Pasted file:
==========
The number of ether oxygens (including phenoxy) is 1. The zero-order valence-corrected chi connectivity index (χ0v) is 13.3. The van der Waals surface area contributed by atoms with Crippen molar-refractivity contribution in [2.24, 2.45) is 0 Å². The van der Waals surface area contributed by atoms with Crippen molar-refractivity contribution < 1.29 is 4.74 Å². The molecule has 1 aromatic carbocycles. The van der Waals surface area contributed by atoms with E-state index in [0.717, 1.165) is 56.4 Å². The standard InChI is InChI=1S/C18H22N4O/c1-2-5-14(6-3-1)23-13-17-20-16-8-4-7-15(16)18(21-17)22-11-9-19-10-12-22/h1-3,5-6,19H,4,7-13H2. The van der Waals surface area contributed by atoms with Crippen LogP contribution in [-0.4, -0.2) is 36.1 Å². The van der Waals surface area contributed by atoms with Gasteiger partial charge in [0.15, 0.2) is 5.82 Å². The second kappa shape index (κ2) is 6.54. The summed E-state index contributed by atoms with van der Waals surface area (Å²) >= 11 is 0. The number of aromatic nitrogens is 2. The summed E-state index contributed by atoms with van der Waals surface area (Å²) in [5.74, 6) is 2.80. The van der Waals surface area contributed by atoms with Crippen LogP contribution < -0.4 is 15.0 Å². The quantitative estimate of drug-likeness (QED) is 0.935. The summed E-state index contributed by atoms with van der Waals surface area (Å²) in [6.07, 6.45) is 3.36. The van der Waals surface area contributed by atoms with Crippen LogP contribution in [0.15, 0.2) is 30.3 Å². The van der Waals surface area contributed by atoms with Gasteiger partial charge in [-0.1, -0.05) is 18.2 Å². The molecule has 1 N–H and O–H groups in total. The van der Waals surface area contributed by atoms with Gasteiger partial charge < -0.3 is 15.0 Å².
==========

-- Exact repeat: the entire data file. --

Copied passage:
The number of ether oxygens (including phenoxy) is 1. The zero-order valence-corrected chi connectivity index (χ0v) is 13.3. The van der Waals surface area contributed by atoms with Crippen molar-refractivity contribution in [2.24, 2.45) is 0 Å². The van der Waals surface area contributed by atoms with Crippen molar-refractivity contribution < 1.29 is 4.74 Å². The molecule has 1 aromatic carbocycles. The van der Waals surface area contributed by atoms with E-state index in [0.717, 1.165) is 56.4 Å². The standard InChI is InChI=1S/C18H22N4O/c1-2-5-14(6-3-1)23-13-17-20-16-8-4-7-15(16)18(21-17)22-11-9-19-10-12-22/h1-3,5-6,19H,4,7-13H2. The van der Waals surface area contributed by atoms with Crippen LogP contribution in [-0.4, -0.2) is 36.1 Å². The van der Waals surface area contributed by atoms with Gasteiger partial charge in [0.15, 0.2) is 5.82 Å². The second kappa shape index (κ2) is 6.54. The summed E-state index contributed by atoms with van der Waals surface area (Å²) >= 11 is 0. The number of aromatic nitrogens is 2. The summed E-state index contributed by atoms with van der Waals surface area (Å²) in [5.74, 6) is 2.80. The van der Waals surface area contributed by atoms with Crippen LogP contribution < -0.4 is 15.0 Å². The quantitative estimate of drug-likeness (QED) is 0.935. The summed E-state index contributed by atoms with van der Waals surface area (Å²) in [6.07, 6.45) is 3.36. The van der Waals surface area contributed by atoms with Crippen LogP contribution in [0.15, 0.2) is 30.3 Å². The van der Waals surface area contributed by atoms with Gasteiger partial charge in [-0.1, -0.05) is 18.2 Å². The molecule has 1 N–H and O–H groups in total. The van der Waals surface area contributed by atoms with Gasteiger partial charge < -0.3 is 15.0 Å².